top of page

The Mental Toll of Long-Covid

What is long-COVID?

Having long-Covid means that a person’s symptoms persist after their COVID infection is resolved, it can also lead to a person experiencing new health conditions after COVID. There are currently two types of long-COVID:

  • Ongoing symptomatic COVID - when symptoms persist for 4 to 12 weeks

  • Post-COVID Syndrome - when symptoms carry on for over 12 weeks

Long-COVID is more often found in people who had severe COVID-19, however anyone who has been infected with the virus that causes COVID-19 can experience long-COVID. Post-COVID conditions may not affect everyone the same way; people will experience different types of medical issues and symptoms over different lengths of times.

Symptoms of long-COVID

People who suffer from long-COVID can experience a wide range of symptoms that can last weeks, months or even years after infection. The following is a list of some of the symptoms some Long-COVID sufferers have experienced:

General Symptoms:

  • Fatigue

  • Fever

Respiratory and heart symptoms

  • Difficulty breathing and shortness of breath

  • Cough

  • Chest pain

Neurological symptoms

  • Difficulty concentrating

  • Sleep problems

  • Lightheadedness

  • Depression or anxiety

Digestive symptoms

  • Diarrhea

  • Stomach pain

Other symptoms

  • Joint or muscle pain

  • Rash

Effect on mental health

Due to the many physical symptoms of long-COVID many people have had to adapt, in some cases this has lead to a lower quality of life.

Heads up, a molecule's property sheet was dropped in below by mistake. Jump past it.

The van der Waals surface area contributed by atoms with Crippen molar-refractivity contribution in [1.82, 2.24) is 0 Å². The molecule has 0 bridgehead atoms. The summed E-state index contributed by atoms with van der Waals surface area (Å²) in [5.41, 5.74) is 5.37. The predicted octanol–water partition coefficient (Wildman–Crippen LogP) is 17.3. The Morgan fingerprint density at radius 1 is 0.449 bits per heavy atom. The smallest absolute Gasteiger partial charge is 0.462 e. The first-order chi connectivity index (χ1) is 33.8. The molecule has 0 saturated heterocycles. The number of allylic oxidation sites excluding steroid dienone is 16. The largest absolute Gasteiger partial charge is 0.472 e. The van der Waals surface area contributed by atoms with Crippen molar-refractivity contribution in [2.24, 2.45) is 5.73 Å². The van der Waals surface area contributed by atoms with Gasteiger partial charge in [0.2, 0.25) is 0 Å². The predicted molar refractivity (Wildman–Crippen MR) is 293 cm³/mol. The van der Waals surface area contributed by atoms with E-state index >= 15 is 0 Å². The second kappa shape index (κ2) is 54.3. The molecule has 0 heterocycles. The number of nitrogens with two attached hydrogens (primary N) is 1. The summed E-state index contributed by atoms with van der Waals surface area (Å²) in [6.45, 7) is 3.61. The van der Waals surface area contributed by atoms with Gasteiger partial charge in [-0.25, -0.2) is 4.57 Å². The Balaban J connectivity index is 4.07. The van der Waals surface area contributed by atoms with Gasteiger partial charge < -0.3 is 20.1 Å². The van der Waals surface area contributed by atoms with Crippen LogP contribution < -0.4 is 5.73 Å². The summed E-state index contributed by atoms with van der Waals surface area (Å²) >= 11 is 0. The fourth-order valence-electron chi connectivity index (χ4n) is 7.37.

For example, people suffering with shortness of breath have had to cut back on their day-to-day activities such as sports, leisure and socialising in public spaces. This has led to many people feeling as though they are ’cut off’ from the world around them. This isolation in many has caused repetitive low mood and in some cases depression.

“In a study of 236,379 adults, monitored for six months after receiving a COVID-19 diagnosis, it was shown that 24% had experienced a mood, anxiety or psychotic disorder. This was the first diagnosis of such a disorder in 8.6% of patients” (Priory Group)

It has also been found that people who struggled with mental health problems pre-COVID are more likely to be negatively impacted by the effects of Long-COVID. Meaning, not only has this health issue increased the likelihood of suffering from a mental health problem it has also increased the degree to which people suffer.

These findings have placed further emphasis upon the need for increased mental health support in the UK, as well as the importance of helping sufferers of long-COVID build up mental-resilience in order to help them combat the already long list of symptoms.

Support for long-COVID

Currently, there are no active drug treatments to treat long-COVID and the main focus is placed upon how best to manage the varying symptoms people struggle with.

There is now around 90 long-COVID clinics across England, they are able to provide specialist help and guidance to those who need it. However, the support offered at these clinics can vary from simply assessing symptoms and referring patients to other hospital services to having expert teams specialising in neurology, cardiology and various therapies.

Local government is also aiding in supporting and developing these new services. Some local governments are also working with the voluntary sector to increase access to community support and rehabilitation.

There is a definite need for local representatives to voice their opinions and find new pathways of supporting people suffering from long-COVID and its various physical and mental symptoms.

Reaching out

If you are currently struggling with mental health or physical health issues there are several ways in which you can find support:

  • NHS long-COVID clinics

  • NHS 111 service

  • Samaritans call 116 123

  • CALM call 0800 58 58 58

  • Papyrus call 0800 068 41 41


bottom of page